The objectives and hypotheses outlined within are clearly defined. 

 

2. Is the protocol sufficiently detailed to enable replication by an expert in the field, and to close off sources of undisclosed procedural or analytic flexibility?

The methods section largely contains enough detail that replication would be possible. Sources of ambiguity may include how and from where participants will be recruited via the 3rd party (online advertisments), and how the survey data will actually be collected; i.e., whether in-person or online. These considerations may impact overall representativeness.


3. Is there an exact mapping between the theory, hypotheses, sampling plan (e.g. power analysis, where applicable), preregistered statistical tests, and possible interpretations given different outcomes?

Where possible, the hypotheses and proposed testing frameworks are adequately covered. The requisite sample size has been calculated appropriately. pre-registered tests and interpretations have been sufficiently provided.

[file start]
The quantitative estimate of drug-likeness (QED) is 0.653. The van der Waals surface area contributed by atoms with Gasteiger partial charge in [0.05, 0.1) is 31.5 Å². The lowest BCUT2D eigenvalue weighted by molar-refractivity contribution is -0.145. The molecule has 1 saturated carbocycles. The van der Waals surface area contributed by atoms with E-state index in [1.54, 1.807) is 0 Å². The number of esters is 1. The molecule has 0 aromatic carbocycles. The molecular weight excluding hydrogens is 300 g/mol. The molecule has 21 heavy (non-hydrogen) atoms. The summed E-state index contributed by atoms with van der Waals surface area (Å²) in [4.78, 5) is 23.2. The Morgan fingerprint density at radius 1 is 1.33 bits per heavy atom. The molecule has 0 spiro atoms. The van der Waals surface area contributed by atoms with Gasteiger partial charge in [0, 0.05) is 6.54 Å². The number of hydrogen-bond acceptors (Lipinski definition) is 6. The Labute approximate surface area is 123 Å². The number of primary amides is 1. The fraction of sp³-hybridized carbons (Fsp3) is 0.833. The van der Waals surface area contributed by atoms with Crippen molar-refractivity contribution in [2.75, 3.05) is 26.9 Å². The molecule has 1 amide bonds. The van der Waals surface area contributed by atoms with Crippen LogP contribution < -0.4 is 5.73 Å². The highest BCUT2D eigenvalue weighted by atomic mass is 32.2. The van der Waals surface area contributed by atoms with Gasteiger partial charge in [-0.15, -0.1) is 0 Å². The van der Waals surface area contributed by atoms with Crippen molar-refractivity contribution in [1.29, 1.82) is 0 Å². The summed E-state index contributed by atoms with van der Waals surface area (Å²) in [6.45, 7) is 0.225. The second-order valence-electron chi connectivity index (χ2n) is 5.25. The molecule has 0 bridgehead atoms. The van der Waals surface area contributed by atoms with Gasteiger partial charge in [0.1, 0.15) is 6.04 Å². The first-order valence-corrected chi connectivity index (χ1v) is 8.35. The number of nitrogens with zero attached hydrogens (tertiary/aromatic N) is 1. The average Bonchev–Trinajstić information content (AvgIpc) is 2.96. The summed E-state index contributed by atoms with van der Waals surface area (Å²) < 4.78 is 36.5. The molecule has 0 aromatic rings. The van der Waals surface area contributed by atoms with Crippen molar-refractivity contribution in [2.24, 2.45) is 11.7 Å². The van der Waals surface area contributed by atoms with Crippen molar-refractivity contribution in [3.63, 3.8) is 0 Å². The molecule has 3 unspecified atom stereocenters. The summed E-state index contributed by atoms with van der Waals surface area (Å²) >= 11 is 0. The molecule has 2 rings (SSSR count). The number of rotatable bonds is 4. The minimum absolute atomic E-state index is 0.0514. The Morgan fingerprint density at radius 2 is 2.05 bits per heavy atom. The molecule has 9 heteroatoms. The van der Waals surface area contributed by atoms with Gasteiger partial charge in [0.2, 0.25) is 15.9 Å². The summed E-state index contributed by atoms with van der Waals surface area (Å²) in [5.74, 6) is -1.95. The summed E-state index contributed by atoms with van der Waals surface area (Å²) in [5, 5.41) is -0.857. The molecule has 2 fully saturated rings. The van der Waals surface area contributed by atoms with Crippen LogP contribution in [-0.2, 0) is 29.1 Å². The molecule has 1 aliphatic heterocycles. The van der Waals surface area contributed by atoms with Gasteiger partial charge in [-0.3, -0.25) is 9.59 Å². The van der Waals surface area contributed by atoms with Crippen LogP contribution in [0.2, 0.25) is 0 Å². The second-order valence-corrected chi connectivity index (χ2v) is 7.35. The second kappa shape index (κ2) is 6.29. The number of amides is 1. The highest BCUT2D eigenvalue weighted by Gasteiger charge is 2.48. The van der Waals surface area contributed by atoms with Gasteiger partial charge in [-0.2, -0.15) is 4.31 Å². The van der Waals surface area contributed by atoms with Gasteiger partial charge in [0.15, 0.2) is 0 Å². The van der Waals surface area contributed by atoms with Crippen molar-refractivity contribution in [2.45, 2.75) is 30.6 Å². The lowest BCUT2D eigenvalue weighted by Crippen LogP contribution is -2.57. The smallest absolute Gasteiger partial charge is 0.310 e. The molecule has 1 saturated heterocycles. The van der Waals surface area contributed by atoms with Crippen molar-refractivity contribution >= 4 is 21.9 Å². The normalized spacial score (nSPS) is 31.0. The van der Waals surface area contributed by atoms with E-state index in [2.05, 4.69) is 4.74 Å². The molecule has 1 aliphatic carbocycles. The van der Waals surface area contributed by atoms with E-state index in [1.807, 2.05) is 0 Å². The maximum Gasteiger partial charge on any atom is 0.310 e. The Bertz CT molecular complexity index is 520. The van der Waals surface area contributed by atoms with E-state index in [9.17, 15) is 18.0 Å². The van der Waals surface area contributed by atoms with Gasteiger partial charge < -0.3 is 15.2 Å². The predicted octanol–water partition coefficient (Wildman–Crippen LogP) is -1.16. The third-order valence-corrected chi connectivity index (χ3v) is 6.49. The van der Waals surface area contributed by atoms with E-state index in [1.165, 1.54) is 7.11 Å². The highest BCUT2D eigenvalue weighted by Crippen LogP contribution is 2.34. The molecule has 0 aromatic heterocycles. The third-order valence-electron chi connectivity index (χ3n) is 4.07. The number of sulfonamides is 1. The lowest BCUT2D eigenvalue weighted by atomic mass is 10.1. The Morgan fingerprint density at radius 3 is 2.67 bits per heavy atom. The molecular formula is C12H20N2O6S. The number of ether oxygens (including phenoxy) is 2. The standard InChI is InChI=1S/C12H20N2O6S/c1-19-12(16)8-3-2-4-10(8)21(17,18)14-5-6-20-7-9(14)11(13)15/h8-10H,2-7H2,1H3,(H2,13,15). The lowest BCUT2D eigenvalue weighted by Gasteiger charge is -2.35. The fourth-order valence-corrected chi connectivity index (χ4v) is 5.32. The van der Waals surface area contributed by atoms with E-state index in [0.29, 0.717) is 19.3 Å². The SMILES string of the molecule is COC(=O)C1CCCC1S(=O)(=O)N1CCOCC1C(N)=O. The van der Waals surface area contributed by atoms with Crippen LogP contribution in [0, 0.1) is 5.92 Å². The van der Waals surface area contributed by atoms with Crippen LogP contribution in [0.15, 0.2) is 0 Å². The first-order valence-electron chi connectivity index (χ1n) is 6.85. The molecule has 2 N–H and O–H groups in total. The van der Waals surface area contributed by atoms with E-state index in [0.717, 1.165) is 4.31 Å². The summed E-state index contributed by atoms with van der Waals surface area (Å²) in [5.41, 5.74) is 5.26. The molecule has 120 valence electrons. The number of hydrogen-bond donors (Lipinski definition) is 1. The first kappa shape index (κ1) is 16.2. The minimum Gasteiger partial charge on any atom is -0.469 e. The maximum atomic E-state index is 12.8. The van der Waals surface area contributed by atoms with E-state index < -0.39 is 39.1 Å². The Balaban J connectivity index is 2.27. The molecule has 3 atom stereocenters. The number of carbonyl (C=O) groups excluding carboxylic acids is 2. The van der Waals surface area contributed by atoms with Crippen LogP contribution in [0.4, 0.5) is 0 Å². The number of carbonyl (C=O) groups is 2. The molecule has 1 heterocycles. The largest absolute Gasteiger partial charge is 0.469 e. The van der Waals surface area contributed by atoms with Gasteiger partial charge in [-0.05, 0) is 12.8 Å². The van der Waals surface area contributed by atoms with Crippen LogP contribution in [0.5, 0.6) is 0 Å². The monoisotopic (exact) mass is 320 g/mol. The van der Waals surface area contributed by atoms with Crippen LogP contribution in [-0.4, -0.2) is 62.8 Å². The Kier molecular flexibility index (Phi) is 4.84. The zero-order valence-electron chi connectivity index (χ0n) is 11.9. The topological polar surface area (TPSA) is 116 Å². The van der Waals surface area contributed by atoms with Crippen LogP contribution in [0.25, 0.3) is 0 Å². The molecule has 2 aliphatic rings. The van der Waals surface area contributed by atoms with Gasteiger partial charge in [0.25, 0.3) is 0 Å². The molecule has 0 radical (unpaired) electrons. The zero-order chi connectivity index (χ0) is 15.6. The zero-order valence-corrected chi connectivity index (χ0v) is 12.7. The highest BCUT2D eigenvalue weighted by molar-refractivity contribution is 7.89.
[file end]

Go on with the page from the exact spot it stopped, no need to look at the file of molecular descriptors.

4. For proposals that test hypotheses, have the authors explained precisely which outcomes will confirm or disconfirm their predictions?

In most cases, explanations are adequate. There may be quesitons about what constitutes exploratory investigation in some tests, but the authors have justified the need for exploratory analyses where necessary. 


5. Is the sample size sufficient to provide informative results?

Sample size appears to have been calculated appropriately.


6. Where the proposal involves statistical hypothesis testing, does the sampling plan for each hypothesis propose a realistic and well justified estimate of the effect size?

The effect sizes proposed are realistic and justified.